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South London visionary Amani is a multidisciplinary performer. Composing her own songs, creating the artwork and involving herself in the production process, she takes control of her artistic narrative. Her music is rich and emotive, flowing with colourful sounds, vivid textures and captivating global concepts.

Releasing her new single “Power Games” back in March, the track is accompanied by a striking set of visuals directed by filmmaker Neal Howland. Using the natural landscape as his creative canvas, the video captures ephemeral moments of beauty as his lens weaves its way through India’s busy market stalls, across sweeping sand dunes and clustered brick buildings.

“In a land of sensory overload I’ve seen, heard, touched, tasted, and smelled more than I ever thought possible. Honestly, words fail me. So, this is my attempt to answer that question” Neal offers. Human beings are at the centre of his visual tale, capturing intimate interactions between the residents of this beautiful country.

Unearthing artistic inspiration from the world around her, Amani’s emotive vocals soar effortlessly over a rich tapestry of textured rhythms. “‘Power Games’ is about breaking the chains that hold you back” she explains, liberating herself from shackles that confined her – artistically and personally.

We spoke to Amani to learn a little more about the release of “Power Games” and why she feels art and music are essential tools during turbulent times.

Could you tell us a little more about your new track “Power Games”? You mention it’s about “breaking the chains that hold you back” – does this refer to a certain moment in your life in particular?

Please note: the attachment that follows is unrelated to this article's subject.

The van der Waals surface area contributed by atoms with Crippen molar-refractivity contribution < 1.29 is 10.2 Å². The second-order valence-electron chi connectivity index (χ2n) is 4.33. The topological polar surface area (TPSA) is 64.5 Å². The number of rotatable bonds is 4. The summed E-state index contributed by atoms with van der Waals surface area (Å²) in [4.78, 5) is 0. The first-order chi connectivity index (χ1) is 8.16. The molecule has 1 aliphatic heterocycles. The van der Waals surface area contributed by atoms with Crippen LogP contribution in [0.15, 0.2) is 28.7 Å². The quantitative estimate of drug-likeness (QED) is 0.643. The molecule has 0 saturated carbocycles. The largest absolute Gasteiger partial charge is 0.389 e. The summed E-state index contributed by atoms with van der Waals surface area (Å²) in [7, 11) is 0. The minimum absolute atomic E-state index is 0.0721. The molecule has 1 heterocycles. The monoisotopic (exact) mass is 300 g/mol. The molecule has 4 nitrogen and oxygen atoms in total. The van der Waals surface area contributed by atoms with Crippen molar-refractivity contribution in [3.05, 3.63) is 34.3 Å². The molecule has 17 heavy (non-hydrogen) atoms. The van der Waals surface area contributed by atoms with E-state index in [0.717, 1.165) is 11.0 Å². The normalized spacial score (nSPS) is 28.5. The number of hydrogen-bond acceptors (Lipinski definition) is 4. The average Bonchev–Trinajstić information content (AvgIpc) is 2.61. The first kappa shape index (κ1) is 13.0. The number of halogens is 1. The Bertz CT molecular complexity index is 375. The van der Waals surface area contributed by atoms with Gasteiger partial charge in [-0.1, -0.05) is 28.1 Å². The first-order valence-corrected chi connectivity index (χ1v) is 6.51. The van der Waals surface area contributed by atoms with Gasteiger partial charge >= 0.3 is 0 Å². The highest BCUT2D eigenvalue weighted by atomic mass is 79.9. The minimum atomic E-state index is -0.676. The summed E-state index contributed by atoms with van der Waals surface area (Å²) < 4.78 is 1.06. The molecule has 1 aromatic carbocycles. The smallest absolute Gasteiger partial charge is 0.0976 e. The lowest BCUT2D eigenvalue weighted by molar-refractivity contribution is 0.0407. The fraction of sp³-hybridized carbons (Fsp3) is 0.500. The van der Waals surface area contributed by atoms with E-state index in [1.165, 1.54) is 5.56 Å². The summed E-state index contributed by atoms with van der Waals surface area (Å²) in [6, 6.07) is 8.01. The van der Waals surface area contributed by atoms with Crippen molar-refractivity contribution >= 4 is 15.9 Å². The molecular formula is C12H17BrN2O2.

“Power Games” was a song I wrote with very few emotions attached. It’s about letting go of all the toxic people around me in the music industry, all those trying to push me into places and paths I wasn’t keen on going. I didn’t want to be managed or dictated to by anyone anymore, so sacked it all off where necessary.

The video is incredibly striking – what made you compliment the audio with this set of visuals?

The visual is stunning. I felt it was very grounding and it has a beautiful message about freedom, self sufficiency, exploration and spirituality – everything I was looking to achieve with my own music.

The video ends quite abruptly, plunging the viewer into darkness. What did you want to achieve with this effect?

The video ends with an individual walking into the distance and then it cuts to darkness. I wanted to give the viewer to absorb the visuals in front of them, confronted with nothing but their own thoughts – to set a place of stillness.

Can you talk us through your creative process in a little more detail?

Creativity is an impulse and an obsession – it’s hard to say how it all gets processed. It seems to find it’s own way most of the time.

How did you link up with Neal Howland for this release?

I contacted him via Vimeo – perfect way to meet some amazing people.

Why do you create?

I love it and I can get very passionate about it!

Your releases are usually accompanied by striking, arresting videos. Is it important for you to combine film and music?

Yes – I’m not one to be in my videos dancing around, I feel like there is more substance out there that people can connect to.

What are your plans for 2020?

I’m having a baby in a few weeks! So I will be spending time with my little one and when I get a free minute I’ll be creating more music and connecting with like-minded creatives and sharing our passion.



photos / courtesy of the artist

story / Bryony Holdswoth

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